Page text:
Q. Describe fourth ventricle under the following headings:
- Boundaries and details of floor of fourth ventricle
- Recesses and openings
- Applied aspect
A. Fourth ventricle is a tent shaped cavity of hind brain lined by ependyma and contains cerebrospinal fluid (CSF) .
Location of Fourth Ventricle
The fourth ventricle is situated dorsal to the pons and upper part of medulla oblongata and ventral to the cerebellum.
Boundaries of Fourth Ventricle
Fourth ventricle is bounded by
- Two lateral walls
- Roof or dorsal wall
- Floor or ventral wall
Lateral walls of fourth ventricle:
- upper part of lateral wall is formed by the superior cerebellar peduncle.
- lower part of lateral wall is formed by the inferior cerebellar peduncle .
Floor or ventral wall of fourth ventricle:
- The floor of fourth ventricle is diamond shaped and is also known as rhomboid fossa.
- It is formed by the dorsal surface of pons and upper open part of the medulla.
- At the junction of dorsal part of pons and medulla lie transversely running fibers called stria medullares (fibers in stria medullaris are derived from arcuate nucleus (located anterior to pyramid and are dislodged pontine nuclei) which pass dorsally through the medulla to exit through median sulcus, decussate and pass laterally to enter the inferior cerebellar peduncle to reach cerebellum).
- The floor of fourth ventricle is divided into two symmetrical halves by the median sulcus.
- Each half is further subdivided by sulcus limitans into a medial area called medial eminence and lateral vestibular area.
- In the pontine part of floor of fourth ventricle following features are seen:
- Facial colliculus: medial eminence show an elevation called facial colliculus ( produced by the fibers of facial nerve which form a loop around the dorsal aspect of abducent nucleus).
- Locus ceruleus: at the upper end of sulcus limitans , there is bluish grey area called locus ceruleus ( its neurons produce nor-epinephrine, and may be concerned with paradoxical sleep)
- Superior fovea: below locus ceruleus, sulcus limitance is marked by a depression called superior fovea.
- In the medullary part of the floor of fourth ventricle following features are seen:
- Inferior fovea: A depression at the lower end of sulcus limitance called inferior fovea.
- Hypoglossal and vagal triangles: From the inferior fovea, a sulcus runs obliquely towards the midline and divides median eminence into hypoglossal triangle (medially) and vagal triangle ( laterally). hypoglossal triangle overlies hypoglossal nucleus and deep to vagal triangle is dorsal motor nucleus of vagus.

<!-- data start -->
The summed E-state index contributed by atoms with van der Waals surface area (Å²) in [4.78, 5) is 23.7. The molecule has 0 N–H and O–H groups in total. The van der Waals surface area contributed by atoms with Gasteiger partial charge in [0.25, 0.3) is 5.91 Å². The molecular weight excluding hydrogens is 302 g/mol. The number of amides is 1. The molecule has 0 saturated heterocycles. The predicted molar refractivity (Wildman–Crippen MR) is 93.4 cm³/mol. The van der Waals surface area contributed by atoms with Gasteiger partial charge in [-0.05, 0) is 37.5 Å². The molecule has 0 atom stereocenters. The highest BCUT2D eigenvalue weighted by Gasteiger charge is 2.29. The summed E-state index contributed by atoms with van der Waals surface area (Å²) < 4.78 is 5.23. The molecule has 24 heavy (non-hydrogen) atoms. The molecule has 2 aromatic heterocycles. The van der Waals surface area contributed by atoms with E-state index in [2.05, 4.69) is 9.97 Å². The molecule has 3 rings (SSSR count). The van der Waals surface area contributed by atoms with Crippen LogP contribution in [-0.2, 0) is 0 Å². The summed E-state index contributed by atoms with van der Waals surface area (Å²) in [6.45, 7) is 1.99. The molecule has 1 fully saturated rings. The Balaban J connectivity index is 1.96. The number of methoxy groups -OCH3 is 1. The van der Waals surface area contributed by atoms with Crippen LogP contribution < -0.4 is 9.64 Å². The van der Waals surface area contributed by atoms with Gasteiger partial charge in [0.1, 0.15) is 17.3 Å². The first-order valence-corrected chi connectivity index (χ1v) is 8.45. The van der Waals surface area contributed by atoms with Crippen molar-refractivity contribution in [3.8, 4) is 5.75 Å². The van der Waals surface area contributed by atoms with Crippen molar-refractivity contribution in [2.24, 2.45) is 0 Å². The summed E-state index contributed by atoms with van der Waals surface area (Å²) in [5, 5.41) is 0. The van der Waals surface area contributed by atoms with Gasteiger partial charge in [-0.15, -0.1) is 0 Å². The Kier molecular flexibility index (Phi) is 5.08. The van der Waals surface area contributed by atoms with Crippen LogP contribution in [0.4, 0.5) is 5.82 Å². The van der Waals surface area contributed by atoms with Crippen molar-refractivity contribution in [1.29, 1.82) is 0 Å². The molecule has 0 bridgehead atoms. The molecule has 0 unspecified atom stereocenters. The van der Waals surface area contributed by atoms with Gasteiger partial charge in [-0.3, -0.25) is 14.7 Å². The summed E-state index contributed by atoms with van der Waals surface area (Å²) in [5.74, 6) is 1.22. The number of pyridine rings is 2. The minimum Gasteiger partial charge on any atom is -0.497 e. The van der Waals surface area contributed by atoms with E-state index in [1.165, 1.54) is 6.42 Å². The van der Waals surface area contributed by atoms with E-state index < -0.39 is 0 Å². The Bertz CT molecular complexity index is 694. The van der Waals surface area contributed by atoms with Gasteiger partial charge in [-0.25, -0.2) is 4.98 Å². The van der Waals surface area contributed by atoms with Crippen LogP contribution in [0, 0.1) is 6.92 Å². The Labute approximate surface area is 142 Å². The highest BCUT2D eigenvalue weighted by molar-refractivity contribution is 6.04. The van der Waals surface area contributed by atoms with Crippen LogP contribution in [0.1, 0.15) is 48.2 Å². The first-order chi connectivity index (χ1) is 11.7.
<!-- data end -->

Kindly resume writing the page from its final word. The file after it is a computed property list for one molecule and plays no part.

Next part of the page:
- Area Postrema: It lies between the vagal triangle and gracile tubercle. Funiculus separans (an ependymal thickening) separates the vagal triangle from the area postrema. it is also known as chemoreceptor trigger zone ( CTZ)/vomitting centre. It is highly vascular and devoid of blood -brain barrier.
Roof of the fourth ventricle
- The roof of fourth ventricle is tent shaped and is divided into upper and lower part.
- In the upper part it is formed by superior medullary velum (white matter between the superior cerebellar peduncles).
- In the lower part i is formed by ependyma covered by double layer of pia matter which forms the tela choroidea of fourth ventricle..In this part there is an aperture called foramen of Magendie which connects the fourth ventricle to cerebellomedullary cistern.
Communications of Cavity of Fourth Ventricle
- Superior the fourth ventricle communicates with the cerebral aqueduct.
- Inferiorly with the central canal of lower part of medulla.
- it communicates with subarachnoid space via 3 apertures:
- one median – foramen of Magendie
- two lateral – foramen of Luschka.
Recesses of Fourth Ventricle
- Two lateral recesses: lie in the interval between the inferior cerebellar peduncle (ventrally) and peduncle of flocculus (dorsally).
- One median dorsal: cranial to nodule (of inferior vermis of cerebellum), extends into the white matter of cerebellum.
- Two lateral dorsal recesses: on either side of the nodule.
Tela choroidea and Choroid Plexus of Fourth Ventricle
Tela choroidea: is a double layer of piamater that forms the lower part of the roof of fourth ventricle.
- Lie between the fold of pia mater forming the tela choroidea.
- There are two plexuses-right and left, each has a vertical limb ( present next to the midline) and a horizontal limb , extending into the lateral recess till the lateral aperture.
- The vertical limbs of the two plexuses are close to each other, so that the whole plexus resembles the shape of letter ‘T’.
Applied Aspect of Fourth Ventricle
Internal Hydrocephalus: If the opening of fourth ventricle ( foramen of Magendie and Luschka) are blocked ( by tumor or adhesions of arachnoid mater), the CSF cannot enter the subarachnoid space from the ventricular cavity. This leads to excessive accumulation in the ventricular system , thereby producing Internal Hydrocephalus.